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OpenText may benefit from new data privacy rules: Industrial Alliance

OpenText

OpenText The introduction of new data privacy rules may be a positive for OpenText (OpenText Stock Quote, Chart, News: TSX:OTC, Nasdaq:OTEX), says Industrial Alliance Securities analyst Blair Abernethy.

On May 25, the General Data Protection Regulation (GDPR) will come into effect across Europe. The GDPR, which was adopted in 2016, will replace the 1995 Data Protection Directive, and aims to give more control to users over their personal data.

Abernethy says this, along with the high profile data privacy issues being raised in the United States, could be a positive for OpenText, though the analyst cautions against expecting an instant windfall, or “big bang” effect, because many companies have been preparing for GDPR.

“OpenText customers use its enterprise content management platform to aid in the handling of unstructured data, such as emails, contracts and other consumer-related documents not typically captured by and ERP system,” he notes. “We expect that many OpenText consumer-facing enterprises preparing for GDPR will be looking for methods to quickly and cheaply locate, collect together and delete consumer records from a variety of enterprise IT systems. We believe that this could include a review and potentially expanded use of customer records, management applications, search and e-Discovery tools and information archiving systems.”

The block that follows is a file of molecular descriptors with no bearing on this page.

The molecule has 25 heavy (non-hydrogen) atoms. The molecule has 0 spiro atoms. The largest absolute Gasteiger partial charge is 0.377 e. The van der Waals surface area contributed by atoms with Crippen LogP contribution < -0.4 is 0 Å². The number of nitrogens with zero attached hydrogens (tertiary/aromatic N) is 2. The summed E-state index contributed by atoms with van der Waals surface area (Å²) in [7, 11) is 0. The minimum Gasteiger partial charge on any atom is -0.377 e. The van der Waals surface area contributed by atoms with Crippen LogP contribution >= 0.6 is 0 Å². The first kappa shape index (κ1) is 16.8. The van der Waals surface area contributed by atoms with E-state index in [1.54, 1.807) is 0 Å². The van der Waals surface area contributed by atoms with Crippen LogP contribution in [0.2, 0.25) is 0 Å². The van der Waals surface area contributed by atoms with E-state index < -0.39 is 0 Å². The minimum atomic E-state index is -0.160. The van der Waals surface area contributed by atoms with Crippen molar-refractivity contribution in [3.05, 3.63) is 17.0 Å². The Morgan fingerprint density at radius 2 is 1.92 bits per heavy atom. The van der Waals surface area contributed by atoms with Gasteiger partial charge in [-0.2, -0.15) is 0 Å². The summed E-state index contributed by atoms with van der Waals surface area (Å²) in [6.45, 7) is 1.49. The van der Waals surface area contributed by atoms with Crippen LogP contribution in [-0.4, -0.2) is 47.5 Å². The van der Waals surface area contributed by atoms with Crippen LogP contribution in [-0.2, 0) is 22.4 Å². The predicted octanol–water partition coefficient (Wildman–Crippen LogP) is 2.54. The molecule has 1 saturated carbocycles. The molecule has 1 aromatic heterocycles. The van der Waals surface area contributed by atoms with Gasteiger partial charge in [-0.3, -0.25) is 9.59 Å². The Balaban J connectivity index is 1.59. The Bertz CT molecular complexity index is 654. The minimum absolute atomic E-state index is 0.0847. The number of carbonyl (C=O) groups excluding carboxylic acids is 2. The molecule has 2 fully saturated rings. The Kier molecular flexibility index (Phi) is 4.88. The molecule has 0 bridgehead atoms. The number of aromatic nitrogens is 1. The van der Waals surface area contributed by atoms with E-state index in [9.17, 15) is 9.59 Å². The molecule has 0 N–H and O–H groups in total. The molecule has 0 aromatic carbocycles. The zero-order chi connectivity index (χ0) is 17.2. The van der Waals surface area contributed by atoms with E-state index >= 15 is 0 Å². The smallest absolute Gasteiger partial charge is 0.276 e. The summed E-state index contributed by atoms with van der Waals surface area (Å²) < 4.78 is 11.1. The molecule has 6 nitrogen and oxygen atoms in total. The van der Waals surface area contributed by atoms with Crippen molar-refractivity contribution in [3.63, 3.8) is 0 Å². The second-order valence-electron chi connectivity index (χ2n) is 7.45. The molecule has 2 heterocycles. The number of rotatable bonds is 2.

In a research update to clients today, Abernethy maintained his “Buy” rating and one-year price target of (U.S.) $41.00 on OpenText, implying a return of 20.2 per cent at the time of publication, including dividend.

Abernethy thinks OpenText will generate EBITDA of (U.S.) $1.02-billion on revenue of $2.81-billion in fiscal 2018. He expects those numbers will improve to EBITDA of $1.06-billion on a topline of $2.86-billion the following year.

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About The Author /

Nick Waddell
Cantech Letter founder and editor Nick Waddell has lived in five Canadian provinces and is proud of his country's often overlooked contributions to the world of science and technology. Waddell takes a regular shift on the Canadian media circuit, making appearances on CTV, CBC and BNN, and contributing to publications such as Canadian Business and Business Insider.

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